Another application of ZVI is the creation of ZVI-permeable reactive barriers (ZVI PRBs), which have become prominent within in situ remediation technology. ZVI PRBs can be installed along the path of contaminated groundwater and are capable of degrading and immobilizing contaminants passing through the barrier. The advantages of ZVI PRBs include low maintenance costs and their ability to remove many different contaminants, including chlorinated organic compounds, nitrate, heavy metals, and even explosives at RDX- and TNT-impacted sites. Some of their disadvantages, however, include construction challenges posed by groundwater depth or geologic media and their inability to remove contaminants beyond the barrier. Research is currently being conducted to address these disadvantages and to provide insight into the long term performance of ZVI PRBs. Furthermore, there is a need for large-scale in situ studies that compare lab- and commercial-scale applications at contaminated sites.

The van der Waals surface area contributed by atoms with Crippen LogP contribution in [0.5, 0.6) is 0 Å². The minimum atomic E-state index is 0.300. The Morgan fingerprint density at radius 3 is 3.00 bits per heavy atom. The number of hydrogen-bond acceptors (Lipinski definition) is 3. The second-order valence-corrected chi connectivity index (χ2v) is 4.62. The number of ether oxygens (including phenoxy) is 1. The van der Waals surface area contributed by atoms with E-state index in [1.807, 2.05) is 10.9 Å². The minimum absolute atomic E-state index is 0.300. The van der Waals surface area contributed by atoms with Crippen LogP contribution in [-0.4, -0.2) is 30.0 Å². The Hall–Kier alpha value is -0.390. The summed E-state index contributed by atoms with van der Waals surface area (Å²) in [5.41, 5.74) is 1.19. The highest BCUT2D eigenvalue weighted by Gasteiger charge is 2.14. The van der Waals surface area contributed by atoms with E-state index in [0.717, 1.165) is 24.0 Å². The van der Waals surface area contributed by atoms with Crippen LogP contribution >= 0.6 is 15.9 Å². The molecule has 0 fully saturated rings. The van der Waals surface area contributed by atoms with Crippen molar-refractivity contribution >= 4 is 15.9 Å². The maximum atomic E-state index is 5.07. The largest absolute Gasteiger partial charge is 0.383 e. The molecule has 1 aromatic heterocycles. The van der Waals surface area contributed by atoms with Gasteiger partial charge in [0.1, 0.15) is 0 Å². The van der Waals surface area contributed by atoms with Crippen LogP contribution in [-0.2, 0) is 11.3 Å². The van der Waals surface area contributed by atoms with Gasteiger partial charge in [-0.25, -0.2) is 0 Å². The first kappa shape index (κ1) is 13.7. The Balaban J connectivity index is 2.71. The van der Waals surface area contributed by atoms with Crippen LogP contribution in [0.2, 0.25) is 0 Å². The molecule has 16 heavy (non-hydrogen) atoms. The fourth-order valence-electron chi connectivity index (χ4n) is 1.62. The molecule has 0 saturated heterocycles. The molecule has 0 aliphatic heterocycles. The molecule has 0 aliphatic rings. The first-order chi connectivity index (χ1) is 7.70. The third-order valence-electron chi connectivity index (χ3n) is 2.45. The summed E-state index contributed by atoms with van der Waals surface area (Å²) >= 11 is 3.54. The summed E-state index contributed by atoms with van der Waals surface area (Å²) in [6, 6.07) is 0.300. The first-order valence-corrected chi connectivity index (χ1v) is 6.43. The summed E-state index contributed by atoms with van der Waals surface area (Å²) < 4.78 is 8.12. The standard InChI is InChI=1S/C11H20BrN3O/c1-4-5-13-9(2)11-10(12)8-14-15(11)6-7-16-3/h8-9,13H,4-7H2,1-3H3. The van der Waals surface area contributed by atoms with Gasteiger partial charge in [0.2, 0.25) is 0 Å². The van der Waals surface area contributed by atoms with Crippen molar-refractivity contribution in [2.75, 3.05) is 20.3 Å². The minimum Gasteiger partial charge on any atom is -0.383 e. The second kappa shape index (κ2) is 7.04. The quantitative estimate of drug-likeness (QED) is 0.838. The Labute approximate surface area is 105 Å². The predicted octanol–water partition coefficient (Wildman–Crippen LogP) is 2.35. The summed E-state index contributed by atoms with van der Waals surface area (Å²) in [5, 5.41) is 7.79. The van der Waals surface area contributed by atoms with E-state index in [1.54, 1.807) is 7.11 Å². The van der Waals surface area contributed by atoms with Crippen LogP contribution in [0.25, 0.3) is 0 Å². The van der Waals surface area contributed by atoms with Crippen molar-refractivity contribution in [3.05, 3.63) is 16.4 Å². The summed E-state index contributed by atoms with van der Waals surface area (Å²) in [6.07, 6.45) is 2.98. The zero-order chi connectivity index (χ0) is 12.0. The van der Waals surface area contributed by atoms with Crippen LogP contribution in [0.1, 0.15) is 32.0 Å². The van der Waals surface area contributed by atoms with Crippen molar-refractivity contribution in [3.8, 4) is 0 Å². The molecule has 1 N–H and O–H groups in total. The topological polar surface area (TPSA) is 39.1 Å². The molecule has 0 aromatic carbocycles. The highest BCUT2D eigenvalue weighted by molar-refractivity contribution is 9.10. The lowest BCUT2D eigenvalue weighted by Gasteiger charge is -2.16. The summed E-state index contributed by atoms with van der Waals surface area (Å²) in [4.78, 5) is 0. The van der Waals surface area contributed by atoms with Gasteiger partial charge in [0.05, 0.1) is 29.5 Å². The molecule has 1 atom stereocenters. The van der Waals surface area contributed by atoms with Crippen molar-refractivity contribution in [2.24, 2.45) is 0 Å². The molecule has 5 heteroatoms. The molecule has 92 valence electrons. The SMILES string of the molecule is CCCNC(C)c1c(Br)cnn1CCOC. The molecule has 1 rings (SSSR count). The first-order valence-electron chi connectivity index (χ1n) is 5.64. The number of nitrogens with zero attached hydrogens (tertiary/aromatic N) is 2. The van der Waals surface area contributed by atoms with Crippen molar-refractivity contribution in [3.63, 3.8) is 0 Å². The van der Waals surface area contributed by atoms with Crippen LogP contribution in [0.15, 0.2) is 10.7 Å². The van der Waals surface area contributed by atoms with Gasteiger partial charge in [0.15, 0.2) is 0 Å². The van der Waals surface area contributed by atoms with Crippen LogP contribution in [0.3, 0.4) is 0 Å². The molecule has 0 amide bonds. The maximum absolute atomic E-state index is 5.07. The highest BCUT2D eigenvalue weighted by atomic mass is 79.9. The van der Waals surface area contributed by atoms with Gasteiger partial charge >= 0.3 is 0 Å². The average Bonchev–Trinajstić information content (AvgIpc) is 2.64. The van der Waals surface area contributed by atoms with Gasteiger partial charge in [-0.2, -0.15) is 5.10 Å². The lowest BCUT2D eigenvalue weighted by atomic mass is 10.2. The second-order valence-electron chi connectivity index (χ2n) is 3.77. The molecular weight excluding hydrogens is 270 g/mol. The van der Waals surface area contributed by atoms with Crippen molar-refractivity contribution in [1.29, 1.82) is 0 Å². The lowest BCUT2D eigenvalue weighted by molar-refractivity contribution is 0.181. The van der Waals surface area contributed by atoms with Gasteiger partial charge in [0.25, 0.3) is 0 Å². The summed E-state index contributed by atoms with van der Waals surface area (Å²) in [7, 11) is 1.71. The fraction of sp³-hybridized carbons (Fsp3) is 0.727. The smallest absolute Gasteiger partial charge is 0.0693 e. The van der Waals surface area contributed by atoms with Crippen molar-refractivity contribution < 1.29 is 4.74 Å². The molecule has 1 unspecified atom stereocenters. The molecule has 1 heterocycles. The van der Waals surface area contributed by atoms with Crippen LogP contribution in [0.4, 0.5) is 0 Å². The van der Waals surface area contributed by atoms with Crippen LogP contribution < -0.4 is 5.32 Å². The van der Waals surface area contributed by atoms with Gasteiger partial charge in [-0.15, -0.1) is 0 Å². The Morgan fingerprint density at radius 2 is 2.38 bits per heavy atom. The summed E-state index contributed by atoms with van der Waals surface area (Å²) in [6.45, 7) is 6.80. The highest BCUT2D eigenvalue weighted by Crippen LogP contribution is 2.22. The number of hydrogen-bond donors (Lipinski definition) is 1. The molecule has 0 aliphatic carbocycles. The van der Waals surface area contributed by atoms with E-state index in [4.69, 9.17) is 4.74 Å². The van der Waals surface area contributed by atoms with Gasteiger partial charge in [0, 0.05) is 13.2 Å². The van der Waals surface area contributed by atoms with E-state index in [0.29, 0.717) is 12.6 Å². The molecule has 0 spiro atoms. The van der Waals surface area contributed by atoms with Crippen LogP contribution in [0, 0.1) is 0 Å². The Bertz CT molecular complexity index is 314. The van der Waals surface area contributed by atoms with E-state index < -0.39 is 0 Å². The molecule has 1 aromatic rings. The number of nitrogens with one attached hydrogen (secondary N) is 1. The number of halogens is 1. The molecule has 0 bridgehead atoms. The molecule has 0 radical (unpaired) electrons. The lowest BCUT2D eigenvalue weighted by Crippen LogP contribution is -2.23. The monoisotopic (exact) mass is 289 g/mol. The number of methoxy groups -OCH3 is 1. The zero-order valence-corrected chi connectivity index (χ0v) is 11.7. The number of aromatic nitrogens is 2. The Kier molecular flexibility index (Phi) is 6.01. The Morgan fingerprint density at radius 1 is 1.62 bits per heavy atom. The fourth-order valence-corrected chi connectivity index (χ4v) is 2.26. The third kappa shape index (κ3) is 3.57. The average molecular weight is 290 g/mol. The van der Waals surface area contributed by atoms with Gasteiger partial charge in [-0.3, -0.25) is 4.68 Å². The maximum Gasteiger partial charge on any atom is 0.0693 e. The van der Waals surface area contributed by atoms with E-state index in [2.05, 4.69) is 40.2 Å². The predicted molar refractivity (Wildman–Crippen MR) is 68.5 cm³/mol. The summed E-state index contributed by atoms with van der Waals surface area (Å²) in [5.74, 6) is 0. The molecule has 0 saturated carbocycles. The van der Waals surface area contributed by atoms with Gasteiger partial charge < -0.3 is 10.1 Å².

Although the use of ZVI in water remediation presents itself as a promising emerging technology, much more research is needed in order to understand how it specifically functions with different contaminants. Removal mechanisms can be complex, depending on the contaminant, and may include reduction/oxidation, adsorption, surface precipitation, surface complexation, and co-precipitation processes that can occur either simultaneously or sequentially. A better understanding of these mechanisms would facilitate the removal of a much wider range of contaminants. Despite these uncertainties, ZVI has great potential in addressing water scarcity, as well as protecting people and the environment against the potential adverse effects of contaminants.